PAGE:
New York

Keith Edmier

From Farrah Fawcett to molten lava, sub-Freudian jokes about the progress of Keith Edmier’s fascinations come too easily to be funny. Still, the fact remains that his best-known work, from 2000–2002, is a marble nude of the actress and ’70s poster girl, and that the centerpiece of his recent show developed out of a three-year try at casting in molten rock. He actually went to Hawaii to study the stuff in its natural state, then figured out a process to produce and work it in a foundry. You wonder about the technology, not to mention the expense, involved in this artistic first, for a first I imagine it must be: sculpture cast, not carved, in stone. It is some kind of peculiar feat, but don’t let the Dubious Achievements people hear about it.

Art this elaborate in its means can alienate viewers, but Edmier’s is not a case of simple bloat. Many artists have redeemed excess by wallowing in it, and the extravagance of Edmier’s choice of medium comes with an equally florid taste in themes and ideas that was already clear in the Fawcett piece, with its pithy fusion of popular culture, sexual reverie, and a Renaissance manner gone kitsch. In the new work, the objects Edmier has cast are hefty cycads, dioecious tropical plants—in other words, each plant is gender specific, either male or female. Such plants are not uncommon (hollies, for example, are dioecious), but Edmier’s swollen cycad spouses are special in the blatancy of their sexuality, the male with a fat, upright proboscis sprouting from its six-foot stalk and the female with a bulbous, cauliflowerish orb ringed by strawberry-like fruit. Upping the ante, Edmier introduces color in the male plant by dusting the surface of its most phallic section with sickly yellow pollen. Imagine him doing this, inch by inch, and the point will grow on you.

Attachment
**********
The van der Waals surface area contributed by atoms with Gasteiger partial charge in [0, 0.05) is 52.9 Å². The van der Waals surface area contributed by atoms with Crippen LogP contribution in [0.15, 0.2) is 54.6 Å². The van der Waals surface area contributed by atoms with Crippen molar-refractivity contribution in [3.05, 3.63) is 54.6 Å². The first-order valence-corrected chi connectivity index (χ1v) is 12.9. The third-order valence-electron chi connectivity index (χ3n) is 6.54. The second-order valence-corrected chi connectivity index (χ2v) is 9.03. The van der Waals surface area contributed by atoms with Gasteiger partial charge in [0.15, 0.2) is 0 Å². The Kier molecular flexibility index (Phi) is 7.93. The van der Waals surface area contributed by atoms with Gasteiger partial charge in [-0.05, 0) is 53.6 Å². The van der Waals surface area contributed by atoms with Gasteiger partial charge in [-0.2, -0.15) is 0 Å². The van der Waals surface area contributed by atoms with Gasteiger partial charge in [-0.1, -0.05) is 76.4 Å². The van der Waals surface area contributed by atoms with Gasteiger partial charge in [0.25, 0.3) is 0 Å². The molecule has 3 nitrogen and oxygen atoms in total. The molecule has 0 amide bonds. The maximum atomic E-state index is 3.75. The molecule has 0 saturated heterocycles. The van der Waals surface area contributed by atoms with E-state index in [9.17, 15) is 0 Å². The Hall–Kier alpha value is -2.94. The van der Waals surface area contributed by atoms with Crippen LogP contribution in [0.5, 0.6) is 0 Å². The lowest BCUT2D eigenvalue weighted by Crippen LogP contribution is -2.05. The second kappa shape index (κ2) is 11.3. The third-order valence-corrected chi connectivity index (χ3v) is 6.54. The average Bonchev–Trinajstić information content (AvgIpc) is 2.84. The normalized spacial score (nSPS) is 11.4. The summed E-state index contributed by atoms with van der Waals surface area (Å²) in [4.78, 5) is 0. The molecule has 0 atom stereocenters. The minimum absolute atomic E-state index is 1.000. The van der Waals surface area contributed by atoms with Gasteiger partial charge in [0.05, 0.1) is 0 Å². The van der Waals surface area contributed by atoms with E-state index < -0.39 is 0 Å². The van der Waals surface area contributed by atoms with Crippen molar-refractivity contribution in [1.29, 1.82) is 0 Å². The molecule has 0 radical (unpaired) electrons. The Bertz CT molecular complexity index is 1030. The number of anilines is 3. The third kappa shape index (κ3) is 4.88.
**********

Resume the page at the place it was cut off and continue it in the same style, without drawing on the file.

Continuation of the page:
The overload in material, form, and associative content here reminds me of an artist like Dale Chihuly, a minority taste in the art world whose work, however, I often enjoy just because it is too much. But where Chihuly’s glass is all transparency, lightness, color, and frill, Edmier’s stone is black and leaden. Molten rock must be hard to manipulate, and seriously heavy: Edmier apparently hasn’t figured out either how to get it far off the ground or to invest it with fine detail. As a result, only the low-lying puddled bases of the sculptures turn out to be basalt—the cycads’ vertical shafts and filigreed leaves are polyurethane. Given his choice, too, Edmier seems to aspire to Chihuly-like delicacy and also to a masculine erectness. Leaving stone behind in two smaller pieces, he chooses tall, slender, intricately realized shapes, a wand of coral (again in polyurethane) supporting a seahorse (a pregnant male, natch), and a pair of six-foot-high fireweed plants, which pick up the lava premise in their name and their coating of volcanic ash. These works, less elaborate than the larger ones, are also more satisfying—especially since cast basalt turns out to have the odd quality of looking artificial, almost like polyurethane itself. Was it worth the trouble? Edmier’s technical and conceptual ambitions in using it seem to struggle against his sculptural desires.

David Frankel